Station staff had 15 seconds to stop fatal Taichung MRT crash: Report
Taipei, Nov. 29 (CNA) A report into a deadly accident in Taichung on May 10, in which a crane boom fell onto an MRT track, revealed that station staff had only 15 seconds to stop a running train before it smashed into the crane.
The Taiwan Transportation Safety Board (TTSB) published Wednesday a report detailing facts related to the metro accident which resulted in the death of one passenger and injured 15 others.
It was found that when the crane boom fell from a construction site near Feng-le Park Station on the Taichung MRT green line, a security guard on the platform waved to the on-board MRT staff member in a bid to get her to stop the train, the TTSB said in a statement.
However, the onboard staff member failed to instantly understand what the security guard was signaling, said the independent government agency responsible for investigating transportation accidents.
Data in the report indicated that the crane boom fell onto the track at 12:27:03 p.m. on May 10, and the train departed the station 26 seconds later at 12:27:29 p.m.
Despite the security guard waving to warn the on-board staff member a crane boom had fallen on the track 2 seconds after the departure of the train at 12:27:31 p.m., the female member of staff had little time to react because the train crashed into the crane at 12:27:46 p.m., 15 seconds after the guard tried to warn those on board, according to the report.
In the wake of the deadly accident, Taichung Metro chief of operations Hsu Tai-ming (許泰銘) told reporters that stopping the train from the traffic control center or activating the on board emergency brake via a computer both take around 20 seconds, indicating that MRT staff had insufficient time to prevent the accident.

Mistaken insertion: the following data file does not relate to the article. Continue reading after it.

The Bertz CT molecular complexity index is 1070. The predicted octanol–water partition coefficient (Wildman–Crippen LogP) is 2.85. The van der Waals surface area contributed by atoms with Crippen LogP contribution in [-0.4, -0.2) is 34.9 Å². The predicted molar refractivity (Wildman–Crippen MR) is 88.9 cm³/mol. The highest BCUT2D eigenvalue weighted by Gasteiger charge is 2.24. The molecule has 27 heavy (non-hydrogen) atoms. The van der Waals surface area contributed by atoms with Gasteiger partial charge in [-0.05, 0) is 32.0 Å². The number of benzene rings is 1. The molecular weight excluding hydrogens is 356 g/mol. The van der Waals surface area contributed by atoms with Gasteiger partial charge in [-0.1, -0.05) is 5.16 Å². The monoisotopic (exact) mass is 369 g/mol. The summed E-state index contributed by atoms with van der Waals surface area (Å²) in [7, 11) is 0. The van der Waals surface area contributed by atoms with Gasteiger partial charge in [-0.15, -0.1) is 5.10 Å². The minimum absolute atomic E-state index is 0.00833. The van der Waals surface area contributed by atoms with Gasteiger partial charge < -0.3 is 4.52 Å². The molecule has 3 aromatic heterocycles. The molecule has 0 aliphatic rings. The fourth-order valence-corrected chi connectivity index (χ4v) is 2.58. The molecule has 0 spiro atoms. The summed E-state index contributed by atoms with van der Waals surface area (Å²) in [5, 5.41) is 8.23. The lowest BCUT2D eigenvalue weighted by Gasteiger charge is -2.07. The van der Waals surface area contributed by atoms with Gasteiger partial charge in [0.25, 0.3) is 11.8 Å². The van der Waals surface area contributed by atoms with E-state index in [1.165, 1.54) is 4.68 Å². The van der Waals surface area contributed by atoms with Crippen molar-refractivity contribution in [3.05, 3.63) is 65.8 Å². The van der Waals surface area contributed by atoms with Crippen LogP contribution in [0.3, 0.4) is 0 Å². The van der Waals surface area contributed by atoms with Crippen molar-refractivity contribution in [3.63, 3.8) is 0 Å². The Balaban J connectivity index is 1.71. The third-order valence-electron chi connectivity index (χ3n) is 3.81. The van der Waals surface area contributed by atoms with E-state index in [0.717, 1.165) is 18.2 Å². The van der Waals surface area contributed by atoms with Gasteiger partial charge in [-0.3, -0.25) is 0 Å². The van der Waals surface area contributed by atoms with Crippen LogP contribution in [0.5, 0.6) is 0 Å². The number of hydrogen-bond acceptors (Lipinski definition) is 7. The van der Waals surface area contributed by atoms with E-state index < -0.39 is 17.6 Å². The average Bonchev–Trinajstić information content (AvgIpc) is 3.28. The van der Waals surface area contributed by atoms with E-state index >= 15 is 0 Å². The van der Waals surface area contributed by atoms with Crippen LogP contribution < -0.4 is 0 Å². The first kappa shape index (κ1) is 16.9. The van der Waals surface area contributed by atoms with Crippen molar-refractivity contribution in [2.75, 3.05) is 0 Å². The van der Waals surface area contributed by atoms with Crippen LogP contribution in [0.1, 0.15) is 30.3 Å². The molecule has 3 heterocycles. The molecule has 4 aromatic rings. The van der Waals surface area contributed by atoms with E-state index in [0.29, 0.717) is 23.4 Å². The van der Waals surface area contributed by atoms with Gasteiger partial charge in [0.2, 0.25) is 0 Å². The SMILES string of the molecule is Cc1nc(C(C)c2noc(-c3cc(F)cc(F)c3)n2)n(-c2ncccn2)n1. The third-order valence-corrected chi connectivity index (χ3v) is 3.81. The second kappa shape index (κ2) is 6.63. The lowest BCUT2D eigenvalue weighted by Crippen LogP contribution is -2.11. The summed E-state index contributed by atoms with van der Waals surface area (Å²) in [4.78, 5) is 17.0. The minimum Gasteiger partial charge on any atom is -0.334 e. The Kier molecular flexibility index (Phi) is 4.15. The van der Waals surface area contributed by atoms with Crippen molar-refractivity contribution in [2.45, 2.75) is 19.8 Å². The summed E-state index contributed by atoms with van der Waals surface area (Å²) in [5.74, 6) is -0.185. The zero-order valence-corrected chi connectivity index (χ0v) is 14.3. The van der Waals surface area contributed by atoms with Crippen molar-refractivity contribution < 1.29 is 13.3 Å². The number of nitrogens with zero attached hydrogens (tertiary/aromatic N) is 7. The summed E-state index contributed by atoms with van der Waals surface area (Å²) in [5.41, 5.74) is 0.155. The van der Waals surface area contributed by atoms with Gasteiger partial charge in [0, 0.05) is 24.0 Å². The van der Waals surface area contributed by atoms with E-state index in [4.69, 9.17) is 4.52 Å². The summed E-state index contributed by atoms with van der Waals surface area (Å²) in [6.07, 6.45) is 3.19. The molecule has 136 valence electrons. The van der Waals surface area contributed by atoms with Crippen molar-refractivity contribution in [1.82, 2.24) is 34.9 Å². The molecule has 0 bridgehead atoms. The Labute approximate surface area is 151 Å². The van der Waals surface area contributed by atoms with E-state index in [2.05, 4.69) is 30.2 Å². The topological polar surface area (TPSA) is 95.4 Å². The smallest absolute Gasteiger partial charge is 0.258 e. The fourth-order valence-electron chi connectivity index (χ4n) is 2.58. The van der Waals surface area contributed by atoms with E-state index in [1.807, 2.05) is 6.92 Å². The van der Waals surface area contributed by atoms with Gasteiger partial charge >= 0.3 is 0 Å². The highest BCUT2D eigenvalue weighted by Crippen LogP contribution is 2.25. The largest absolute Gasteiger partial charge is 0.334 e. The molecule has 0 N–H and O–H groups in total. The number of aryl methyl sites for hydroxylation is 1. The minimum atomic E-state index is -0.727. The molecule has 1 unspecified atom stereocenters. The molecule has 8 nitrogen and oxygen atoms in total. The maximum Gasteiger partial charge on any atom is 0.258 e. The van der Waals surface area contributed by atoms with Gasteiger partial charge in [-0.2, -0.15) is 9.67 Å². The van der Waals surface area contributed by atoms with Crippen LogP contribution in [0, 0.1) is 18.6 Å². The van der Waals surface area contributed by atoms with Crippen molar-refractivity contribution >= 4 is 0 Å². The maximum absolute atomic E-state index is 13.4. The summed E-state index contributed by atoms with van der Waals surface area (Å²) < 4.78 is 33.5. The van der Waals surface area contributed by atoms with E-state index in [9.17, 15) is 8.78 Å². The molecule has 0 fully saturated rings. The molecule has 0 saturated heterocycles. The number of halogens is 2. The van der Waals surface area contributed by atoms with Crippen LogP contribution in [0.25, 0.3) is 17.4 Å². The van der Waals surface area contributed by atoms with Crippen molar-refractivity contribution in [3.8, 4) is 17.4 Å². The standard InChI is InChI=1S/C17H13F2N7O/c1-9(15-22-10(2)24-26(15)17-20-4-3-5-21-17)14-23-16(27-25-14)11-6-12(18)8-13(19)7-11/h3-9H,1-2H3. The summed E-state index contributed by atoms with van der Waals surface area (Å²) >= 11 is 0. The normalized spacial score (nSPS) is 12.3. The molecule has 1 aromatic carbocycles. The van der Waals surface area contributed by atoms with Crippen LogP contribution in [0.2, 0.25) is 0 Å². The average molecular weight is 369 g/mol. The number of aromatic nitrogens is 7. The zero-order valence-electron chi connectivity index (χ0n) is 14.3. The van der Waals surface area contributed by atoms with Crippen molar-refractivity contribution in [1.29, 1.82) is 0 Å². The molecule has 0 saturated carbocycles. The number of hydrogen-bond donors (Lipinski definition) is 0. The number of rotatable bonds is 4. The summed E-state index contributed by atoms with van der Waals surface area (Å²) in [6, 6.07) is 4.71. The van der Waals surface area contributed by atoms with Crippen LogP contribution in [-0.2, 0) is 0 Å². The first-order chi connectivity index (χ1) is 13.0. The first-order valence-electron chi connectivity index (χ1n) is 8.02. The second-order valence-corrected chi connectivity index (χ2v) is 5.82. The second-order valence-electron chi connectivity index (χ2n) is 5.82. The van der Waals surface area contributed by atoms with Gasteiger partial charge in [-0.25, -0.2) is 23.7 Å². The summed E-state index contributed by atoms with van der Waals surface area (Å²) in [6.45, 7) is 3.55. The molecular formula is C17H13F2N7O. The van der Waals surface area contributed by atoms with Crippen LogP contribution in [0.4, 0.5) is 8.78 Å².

The accident occurred when workers at a Highwealth Construction Corp. site near Feng-le Park Station were dismantling a dock tower crane, the report said, adding that the crane boom fell because the machine being used to take down the crane was faulty.
Over the past six months, the TTSB said it has inspected surveillance footage recorded at the metro station, inside the train, and provided by the traffic control center, while also reviewing relevant documents, procedures, systems and regulations.
An additional 21 people involved in the accident were also interviewed, including the operator of the Taichung Mass Rapid Transit Corp., personnel from Taichung's Transportation Bureau, the operator of the construction site, and the supplier of the crane boom.
According to the safety board, the final draft of the investigation report will be finished by May 2024. It will include data, analysis and findings from the accident, as well as proposals for future improvements.
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